A Photographer's Paradise?

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I expect that many of us have a place we love to go to find new inspiration, a few moments respite from the clamour of the normal, to reflect, to remember, to be renewed, even to pray.

In recent years for me that place has become Ballintoy Harbour and the surrounding coastline. In the four years since we moved to the country I've been there more times than I can count.

I was brought up in a home where the National Geographic Magazine regularly provided a glimpse of the world beyond.

I devoured its pages.

No, that’s not quite true: I devoured its photographs.

Yosemite. Yellowstone. Monument Valley. I have a vivid memory of being awestruck when my older brother returned home with slides from his visit to the Grand Canyon. (For those who don't know, 'slides' were basically tiny transparencies produced from film which you then projected onto a screen.)

One day perhaps I'll get to see one of these places. Or perhaps not. I'm sure it would be amazing despite the crowds. Yet that's the thing. I could only see them as a tourist. I might capture them photographically in the best of light.

But they would always only be an exotic place I visited once. And there is benefit to that. Who wouldn't want to see such places in person?

But they aren't home.

They aren't close to being home. They aren't even close. Ballintoy is. Twenty-five minutes of meandering roads, negotiating tractors and watching the seasons change in the fields before the anticipation of that first sight of the sea, and then the white church and the harbour itself.

Northern Lights Northern Ireland By Gilbert Lennox

(Ballintoy Parish Church, which you pass on the way down to the harbour, photographed on a prior visit. Complete with Aurora!)

It isn't that there are no crowds. Tourist numbers are increasing year on year. But I can stay after they have gone. I can go in fair weather and foul. If I rise early I can often enjoy it for hours before seeing another soul. I can get to know it.

And that's one of the great benefits of staying local, of keeping going back, of developing a personal relationship with a place. A place for all seasons and all seasons of the soul.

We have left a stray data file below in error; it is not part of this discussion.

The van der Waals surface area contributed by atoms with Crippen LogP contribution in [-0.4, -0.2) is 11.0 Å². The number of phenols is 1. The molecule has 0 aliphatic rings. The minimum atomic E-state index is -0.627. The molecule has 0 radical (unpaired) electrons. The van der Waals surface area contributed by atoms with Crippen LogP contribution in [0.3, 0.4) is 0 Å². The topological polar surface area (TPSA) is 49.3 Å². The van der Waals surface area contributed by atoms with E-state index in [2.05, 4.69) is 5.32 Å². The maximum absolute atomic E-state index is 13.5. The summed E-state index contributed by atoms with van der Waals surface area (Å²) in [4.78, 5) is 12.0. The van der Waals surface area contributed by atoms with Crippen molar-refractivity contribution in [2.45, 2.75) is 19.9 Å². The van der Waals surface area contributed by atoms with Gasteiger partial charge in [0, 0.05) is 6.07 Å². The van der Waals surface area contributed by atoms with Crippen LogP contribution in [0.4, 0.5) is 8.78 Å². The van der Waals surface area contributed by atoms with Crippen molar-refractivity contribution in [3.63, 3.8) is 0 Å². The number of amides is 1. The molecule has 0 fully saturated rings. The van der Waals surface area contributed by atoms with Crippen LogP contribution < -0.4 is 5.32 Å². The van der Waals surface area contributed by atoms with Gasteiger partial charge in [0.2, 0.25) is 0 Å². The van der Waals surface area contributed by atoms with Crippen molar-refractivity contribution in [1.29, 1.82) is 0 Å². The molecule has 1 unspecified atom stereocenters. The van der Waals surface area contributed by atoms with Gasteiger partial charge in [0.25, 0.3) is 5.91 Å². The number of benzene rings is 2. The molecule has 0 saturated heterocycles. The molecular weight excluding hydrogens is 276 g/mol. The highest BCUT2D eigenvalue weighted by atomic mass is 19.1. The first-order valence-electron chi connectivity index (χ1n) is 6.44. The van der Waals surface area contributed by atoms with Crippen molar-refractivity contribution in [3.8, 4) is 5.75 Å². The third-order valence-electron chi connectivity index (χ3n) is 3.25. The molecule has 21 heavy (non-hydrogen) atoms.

For a few months, I hadn't been, concerned perhaps that familiarity might breed contempt. But this week took me back and I'm glad it did for it was one of those moody, changeable, beautiful April evenings.

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There is so much to savour here, from grand vistas to tiny details. So many viewpoints from which to shoot high or low, west to north-east.

There are old buildings, weathered posts, boats (not in winter) and the rusty remnants of a busy harbour of bygone years. So much to enjoy without a camera or with.

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There are rocks and rock pools, inlets and coves, stony beaches and sandy beaches, headlands and islands and on good days glimpses of distant Scotland.

I've photographed gannets diving for fish, noisy gulls, screaming oyster catches and mysterious ravens. Eider ducks bob on the water and occasionally porpoises put on a spectacular display in the cold waters of the North Atlantic.

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A short walk from the harbour brings you to a little cove where there is marram grass, a tiny sandy beach, giant limestone stacks and great views of Sheep Island, with Rathlin Island beyond.

Days of strong seas are particularly exciting here, especially when the tide is high.
Photo Of Waves Against Cliff By Gilbert Lennox

It can also be very conducive to black and white photography, to bring out the drama of the scene on such days.

And like in so many places on these islands the light can change so quickly. On this particular day a passing storm caught the low sun and the mood changed in an instant.

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And then there is sunset. This day was particularly windy so there was no chance to use a tripod. It was all I could do to stand relatively still to catch the sudden display.

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I wasn't the only one. Look carefully and you will see a person with their phone held in front of them, no doubt thrilled like me to be there for the moment. And then the rain came!

It seemed like photography was over for the day. But I wondered down to the stony beach, with a photographer friend who had joined me, to witness the last light of the day.

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All these photographs and more came from one evening at Ballintoy Harbour (apart from the aurora).

Of course, it isn't always like this. Sometimes it is even better! It isn't paradise. But as we say around here: "It'll do"!

Matthew Thompson